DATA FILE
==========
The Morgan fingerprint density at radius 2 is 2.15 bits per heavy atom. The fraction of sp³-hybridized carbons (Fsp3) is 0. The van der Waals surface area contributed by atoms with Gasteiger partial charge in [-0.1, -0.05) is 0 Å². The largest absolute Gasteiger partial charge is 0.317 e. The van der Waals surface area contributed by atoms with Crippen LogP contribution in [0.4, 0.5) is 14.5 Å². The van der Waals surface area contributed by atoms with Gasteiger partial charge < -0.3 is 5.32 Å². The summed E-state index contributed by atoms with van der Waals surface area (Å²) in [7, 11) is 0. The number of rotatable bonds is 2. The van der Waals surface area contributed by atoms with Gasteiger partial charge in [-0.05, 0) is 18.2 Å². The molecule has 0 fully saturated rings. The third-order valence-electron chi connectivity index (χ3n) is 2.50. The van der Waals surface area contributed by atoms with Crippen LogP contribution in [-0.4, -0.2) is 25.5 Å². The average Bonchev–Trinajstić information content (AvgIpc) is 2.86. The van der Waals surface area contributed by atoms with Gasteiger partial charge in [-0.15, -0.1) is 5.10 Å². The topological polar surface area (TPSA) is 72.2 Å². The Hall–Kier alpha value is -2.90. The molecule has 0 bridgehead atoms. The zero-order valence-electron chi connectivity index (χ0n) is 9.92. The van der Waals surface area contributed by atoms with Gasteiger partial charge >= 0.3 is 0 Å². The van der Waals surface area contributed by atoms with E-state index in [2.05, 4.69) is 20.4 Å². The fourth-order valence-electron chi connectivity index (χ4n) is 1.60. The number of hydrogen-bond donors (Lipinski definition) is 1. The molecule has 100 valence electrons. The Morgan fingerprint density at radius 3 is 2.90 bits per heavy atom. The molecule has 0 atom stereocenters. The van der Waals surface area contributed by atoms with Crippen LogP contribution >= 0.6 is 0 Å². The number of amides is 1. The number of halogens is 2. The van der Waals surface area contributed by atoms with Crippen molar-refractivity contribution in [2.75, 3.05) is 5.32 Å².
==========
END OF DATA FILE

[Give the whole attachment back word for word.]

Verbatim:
The Morgan fingerprint density at radius 2 is 2.15 bits per heavy atom. The fraction of sp³-hybridized carbons (Fsp3) is 0. The van der Waals surface area contributed by atoms with Gasteiger partial charge in [-0.1, -0.05) is 0 Å². The largest absolute Gasteiger partial charge is 0.317 e. The van der Waals surface area contributed by atoms with Crippen LogP contribution in [0.4, 0.5) is 14.5 Å². The van der Waals surface area contributed by atoms with Gasteiger partial charge < -0.3 is 5.32 Å². The summed E-state index contributed by atoms with van der Waals surface area (Å²) in [7, 11) is 0. The number of rotatable bonds is 2. The van der Waals surface area contributed by atoms with Gasteiger partial charge in [-0.05, 0) is 18.2 Å². The molecule has 0 fully saturated rings. The third-order valence-electron chi connectivity index (χ3n) is 2.50. The van der Waals surface area contributed by atoms with Crippen LogP contribution in [-0.4, -0.2) is 25.5 Å². The average Bonchev–Trinajstić information content (AvgIpc) is 2.86. The van der Waals surface area contributed by atoms with Gasteiger partial charge in [-0.15, -0.1) is 5.10 Å². The topological polar surface area (TPSA) is 72.2 Å². The Hall–Kier alpha value is -2.90. The molecule has 0 bridgehead atoms. The zero-order valence-electron chi connectivity index (χ0n) is 9.92. The van der Waals surface area contributed by atoms with Gasteiger partial charge >= 0.3 is 0 Å². The van der Waals surface area contributed by atoms with E-state index in [2.05, 4.69) is 20.4 Å². The fourth-order valence-electron chi connectivity index (χ4n) is 1.60. The number of hydrogen-bond donors (Lipinski definition) is 1. The molecule has 100 valence electrons. The Morgan fingerprint density at radius 3 is 2.90 bits per heavy atom. The molecule has 0 atom stereocenters. The van der Waals surface area contributed by atoms with Crippen LogP contribution >= 0.6 is 0 Å². The number of amides is 1. The number of halogens is 2. The van der Waals surface area contributed by atoms with Crippen molar-refractivity contribution in [2.75, 3.05) is 5.32 Å².